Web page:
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The intensely self-conscious narrator of this novel is nowhere nearly as self-aware as she would have her readers believe. A young woman who works in the local hospital cafeteria in Norrkoping, Sweden, to pay the rent on her small apartment, the narrator believes that she is “more than the situation in which [she] finds herself when [she] is wearing [her] ugly uniform.” Unlike her fellow employees of the hospital, she has attended college, leaving, she says, because she never knew she was expected to do any more than learn facts, and she “had gone all the way through high school without really learning the skill of abstract thought,” something that more insightful people learn as part of growing up. She believes that her leaving was not her fault. More self-conscious than self-aware, she is now at loose ends, and she has few female friends, even among those people she knew in college. “I cannot get away from the notion that all forms of sisterhood would mean lowering myself to an inferior level,” she believes, an attitude which does not endear her to other women. As the story line begins, Swedish author Therese Bohman chooses incisive details to illustrate her speaker’s life and thoughts, often using images that reveal far more than the speaker herself recognizes. Before long, one of the doctors rises to the obvious sexual bait dangled by the narrator, with the expected results. Older and married, he is in her bed not long after offering to drive her home from work. The complications and surprises which result are accompanied by details of great irony, which gives a patina of humor to this story of a girl who may or may not be a real woman by the end of the novel.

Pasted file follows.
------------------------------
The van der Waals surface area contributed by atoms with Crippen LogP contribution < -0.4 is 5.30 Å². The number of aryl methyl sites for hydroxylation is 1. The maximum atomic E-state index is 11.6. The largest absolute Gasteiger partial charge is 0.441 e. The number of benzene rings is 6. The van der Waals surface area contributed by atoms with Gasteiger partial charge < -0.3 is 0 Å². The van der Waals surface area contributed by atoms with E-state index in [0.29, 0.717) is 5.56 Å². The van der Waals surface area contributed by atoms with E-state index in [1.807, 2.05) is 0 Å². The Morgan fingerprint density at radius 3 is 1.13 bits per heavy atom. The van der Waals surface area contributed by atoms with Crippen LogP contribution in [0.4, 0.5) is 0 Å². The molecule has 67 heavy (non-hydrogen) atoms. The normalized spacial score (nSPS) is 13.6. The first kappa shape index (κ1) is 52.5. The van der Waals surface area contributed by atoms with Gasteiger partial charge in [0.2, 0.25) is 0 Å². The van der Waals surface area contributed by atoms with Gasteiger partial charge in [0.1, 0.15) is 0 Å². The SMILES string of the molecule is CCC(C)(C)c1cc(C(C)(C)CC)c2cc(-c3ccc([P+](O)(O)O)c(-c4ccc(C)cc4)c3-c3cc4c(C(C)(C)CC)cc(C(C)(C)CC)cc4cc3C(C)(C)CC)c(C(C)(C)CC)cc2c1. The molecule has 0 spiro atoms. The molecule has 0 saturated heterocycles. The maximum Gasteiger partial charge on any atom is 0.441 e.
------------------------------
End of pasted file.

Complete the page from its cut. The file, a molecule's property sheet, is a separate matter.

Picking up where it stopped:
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Eighty million copies of the three novels in Stieg Larsson’s Millenium series have been sold since they were released in Sweden and then translated into almost every language in the world. Most readers who began this series – The Girl with the Dragon Tattoo (2005), The Girl Who Played with Fire (2006), and The Girl Who Kicked the Hornet’s Nest (2007) – became instant fans of its main characters, Lisbeth Salander and Mikael Blomqvist, and went on to read all of the books. Chosen by the heirs of Stieg Larsson’s estate to be the author of this new Millenium novel, David Lagercrantz is a Swedish journalist who is also a successful novelist, and it may be for these story-telling skills, especially, that he was selected to write the sequel to The Girl Who Played with Fire, Larsson’s last novel. For Lagercrantz, the task of succeeding as the author of a new Millenium novel must have been intimidating, if not terrifying, with everyone who has ever read these novels looking for mistakes, changes, and signs that main characters may not be so intriguing in this novel, or that the plots may not be as full of suspense and wild excitement, or that Lagercrantz might not be up to the task as Larsson’s successor. Time to stop wondering. Here Lagercrantz’s skills as a fiction writer add to the novel, and while it may not have the raw energy – and sometimes sadistic violence – of Stieg Larsson’s novels, it is more polished, with a fine sense of plotting which allows the author to draw in the reader and draw out the excitement.